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  • Photo: Inga Hendrickson

    Frost River’s Echo Trail seat bag ($95) is made entirely by hand on the second floor of the company’s shop in Duluth, Minnesota. And like all waxed-canvas products, it will only look better with age.

  • Photo: Inga Hendrickson

    No bells or whistles here: Silca’s Italian-made Pista bicycle pump ($80) is just plain durable. And because every part is replaceable, you’ll never need a new one.

  • Photo: Inga Hendrickson

    Canadian outerwear company Nobis has a knack for coming up with fresh designs each winter, and the women’s Eve Knit Fargo hat ($65) fits the mold. The exterior is wool and acrylic, the interior is high-quality faux fur, and the combination makes for a perfect après-ski beanie.

  • Photo: Inga Hendrickson

    Grove, which crafts gadget cases from sustainable materials, makes everything in its Portland, Oregon, offices—including this tree-engraved bamboo iPhone 4/4S case ($99). Custom designs can be had for just $30 extra.

  • Photo: Inga Hendrickson

    With Portuguese cotton woven into flannel, L.L. Bean’s 1933 Chamois Cloth shirt ($65) is a near replica of the button-down in its Depression-era catalog. The only update: a slimmer cut.

  • Photo: Inga Hendrickson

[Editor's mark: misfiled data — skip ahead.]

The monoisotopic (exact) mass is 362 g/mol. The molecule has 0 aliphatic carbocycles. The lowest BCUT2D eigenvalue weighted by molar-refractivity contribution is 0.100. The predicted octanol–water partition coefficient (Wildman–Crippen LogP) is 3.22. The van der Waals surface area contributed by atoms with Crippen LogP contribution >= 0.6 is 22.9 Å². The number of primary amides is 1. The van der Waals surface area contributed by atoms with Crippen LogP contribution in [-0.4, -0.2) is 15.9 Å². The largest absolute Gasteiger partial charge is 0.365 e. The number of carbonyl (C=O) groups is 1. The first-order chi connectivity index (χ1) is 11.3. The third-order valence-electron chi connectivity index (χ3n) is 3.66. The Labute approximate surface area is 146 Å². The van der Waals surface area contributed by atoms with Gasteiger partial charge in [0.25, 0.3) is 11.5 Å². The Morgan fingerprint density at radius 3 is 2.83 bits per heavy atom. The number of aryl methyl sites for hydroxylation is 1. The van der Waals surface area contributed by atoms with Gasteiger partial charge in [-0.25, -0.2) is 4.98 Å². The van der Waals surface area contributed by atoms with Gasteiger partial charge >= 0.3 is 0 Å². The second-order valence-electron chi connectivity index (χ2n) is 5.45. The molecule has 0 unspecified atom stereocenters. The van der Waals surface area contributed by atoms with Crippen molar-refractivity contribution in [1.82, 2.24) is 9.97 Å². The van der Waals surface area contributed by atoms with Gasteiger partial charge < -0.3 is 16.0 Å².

iStabilizer’s cinematic Dolly ($60) cradles iPhones, iPods, and other portable video recorders, including GoPros, so the auteur in the family can capture sweet tracking shots on a budget.

  • Photo: Inga Hendrickson

    Quicksilver’s chambray-and-cotton Ellis Harbor jacket ($98) looks like a shirt, but don’t be fooled. The quilted insulation and jersey-lined pockets make it warm enough for chilly fall nights.

  • Photo: Inga Hendrickson

    Timex’s Expedition Military Field watch ($65)strikes the right balance between rugged and office appropriate: it’s water-resistant up to 100 meters, and the classic canvas band goes with everything.

  • Photo: Inga Hendrickson

    There are two kinds of people in the world: those who think a flask on a bike is a great idea and those who don’t. For the former, get Ahearne’s Custom Engraved flask ($65). The included mount attaches to a frame just like a water-bottle cage.

  • Photo: Inga Hendrickson

    The shiny, lightly insulated North Face Mack Moto jacket ($140) looks like it was designed for a night on the town. But with a DWR coating on the nylon exterior, it’s also water-resistant enough to keep you dry in a snowstorm.

  • Photo: Inga Hendrickson

    You could spend five times as much on a whizbang GPS, but if the backpacker in your family just wants to map hiking routes, Garmin’s eTrex 10 ($110) gets it done.

  • Photo: Inga Hendrickson

    Blundstone BootsBecause their burly out-soles can handle just about any abuse—and because they look good enough to wear to fancy dinners—Blundstone’s slip-on boots have long been popular around the office. Now, with the 268 ($150), you get all that plus laces.

  • Photo: Inga Hendrickson